How Credit Card Fraud Works and How to Stay Safe
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It’s common knowledge to keep your credit card safe from fraud, but how does it work? How do hackers get your card details in the first place?

Let’s explore how scammers do credit card frauds, and how you can stay safe.

How Hackers Get Your Credit Card Number

For a scammer to do credit card frauds, they first need all the necessary details. There are several ways they can get these details, and they range from the very basic to the more technologically complex.

Getting Details via Phishing

Phishing is an old strategy that is still effective today. The scammer gets in touch with you via phone or email, usually posing as your credit card issuer. From here, they can talk you into giving them your credit card information.

It sounds like something you’d be able to spot right away, but some phishers are very skilled. This is very similar to the tactic that was used in the British phone-hacking scandal a couple of years ago. Thankfully, you can learn how to spot a phishing email How to Spot a Phishing Email How to Spot a Phishing Email Catching a phishing email is tough! Scammers pose as PayPal or Amazon, trying to steal your password and credit card information, are their deception is almost perfect. We show you how to spot the fraud. Read More , so be sure to study up before you become a victim!

Gleaning Details From Database Leaks

Scammers also get credit card details from online data breaches.  Hackers have successfully breached big-names like Target, Home Depot, and the PlayStation Network in the past. These companies tend to have saved payment information listed under each customer, which scammers can use for fraud.

The numbers stolen from those sites often end up on “carding” shops, where people go to buy stolen credit card numbers for use online. ZDNet mentions how some accounts sell for as little as $5 on the dark web. This makes it easy for thieves to buy hundreds of cards at a time, potentially including yours.

Monitoring Your Inputs With Keyloggers

If a hacker manages to get a keylogger or another type of malware installed on your computer, they could quickly steal your credit card information when you use it for online shopping. The silent nature of keyloggers makes them particularly nasty, so be sure to protect yourself against keyloggers as much as possible.

Forging Payments Using NFC Skimming

Someone paying for goods using the NFC on a credit card.
Image Credit: AllaSerebrina/DepositPhotos

These days, credit cards have NFC scanning built-in. NFC is also known as “contactless,” and it’s when you place the card up against the payment terminal to buy something.

Scammers can use devices that act like these payment terminals. When they pass close by to someone with a credit card in their pocket, the skimmer makes a fraudulent payment to the card. The victim may not even realize this has happened until they notice odd fees on their statement.

How Scammers Use Your Credit Card

Once a thief has your credit card, the hardest part is complete. Now all they need to do is use it or sell it on. The credit fraud they choose depends on their ulterior motive behind why they stole the details in the first place.

Making Contactless Payments

Contactless payments with cards don’t require PINs or signatures, so they’re perfect for credit card thieves. Even though the limits for contactless payments are rather small, they add up quickly. Online payments don’t require PINs or signatures ether, so going on an Amazon shopping spree with a stolen card is remarkably easy.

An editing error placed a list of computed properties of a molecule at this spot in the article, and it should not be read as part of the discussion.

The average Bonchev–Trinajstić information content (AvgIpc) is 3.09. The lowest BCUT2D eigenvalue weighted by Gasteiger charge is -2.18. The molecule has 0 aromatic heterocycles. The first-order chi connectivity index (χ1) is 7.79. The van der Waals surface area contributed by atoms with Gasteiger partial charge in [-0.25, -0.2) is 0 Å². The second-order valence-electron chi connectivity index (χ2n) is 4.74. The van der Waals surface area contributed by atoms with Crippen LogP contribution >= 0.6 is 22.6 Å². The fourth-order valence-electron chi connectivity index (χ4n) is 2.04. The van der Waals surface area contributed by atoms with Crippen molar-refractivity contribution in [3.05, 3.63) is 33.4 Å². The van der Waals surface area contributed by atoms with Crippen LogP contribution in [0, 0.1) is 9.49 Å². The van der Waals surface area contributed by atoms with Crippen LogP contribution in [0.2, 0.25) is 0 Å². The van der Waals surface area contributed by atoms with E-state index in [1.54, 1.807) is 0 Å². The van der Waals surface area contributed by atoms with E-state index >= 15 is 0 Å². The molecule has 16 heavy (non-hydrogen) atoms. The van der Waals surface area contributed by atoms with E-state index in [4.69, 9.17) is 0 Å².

Fortunately, there are constraints for the scammer. The upper limit of a credit card will stop them from spending too much. On top of this, credit cards typically allow a set amount of contactless payments before it asks for a PIN. These restrictions mean the scammer can perform only a small shopping spree before they’re locked out without a PIN.

Selling the Card Online

If the hacker doesn’t want to “dirty their hands” with a stolen credit card, they sell the details online. These credit card markets thrive on the dark web, where all kinds of identifying information is up for sale. Sellers need to keep their practices under wraps to protect their business from law enforcement, and the dark web gives them the protection they need to operate.

Buying and Flipping Goods

A range of different gift cards.
Image Credit: dennizn/DepositPhotos

If the hacker has enough information to make large purchases with the cards, they can buy goods and sell them on the black market. This is safer for them, as it hides their tracks better than if they transferred money directly into their bank account.

Scammers will typically buy gift cards. They can then sell these cards on the black market for less than face value. For instance, a $100 gift card will sell for $60. This makes them highly desirable for buyers and gives the scammer a way to wash their hands of the evidence.

How to Protect Yourself From Credit Card Fraud

There’s a lot a scammer can do with a credit card. As such, it’s important to keep yours secure. By following a few guidelines, you can decrease the chances you’ll encounter credit card fraud.

Don’t Share Credit Card Information Freely

First, don’t share your card information over the phone or in an email. Credit card companies, banks, and stores won’t randomly ask for your credit card information. If someone asks for them out of the blue, exercise extreme caution. If you need to share your information over the phone, be sure that no one is around to overhear you.

Keep Track of Data Breaches

Second, pay attention to online security news. If a service you use suffers a database breach and leaks payment information, contact your bank immediately.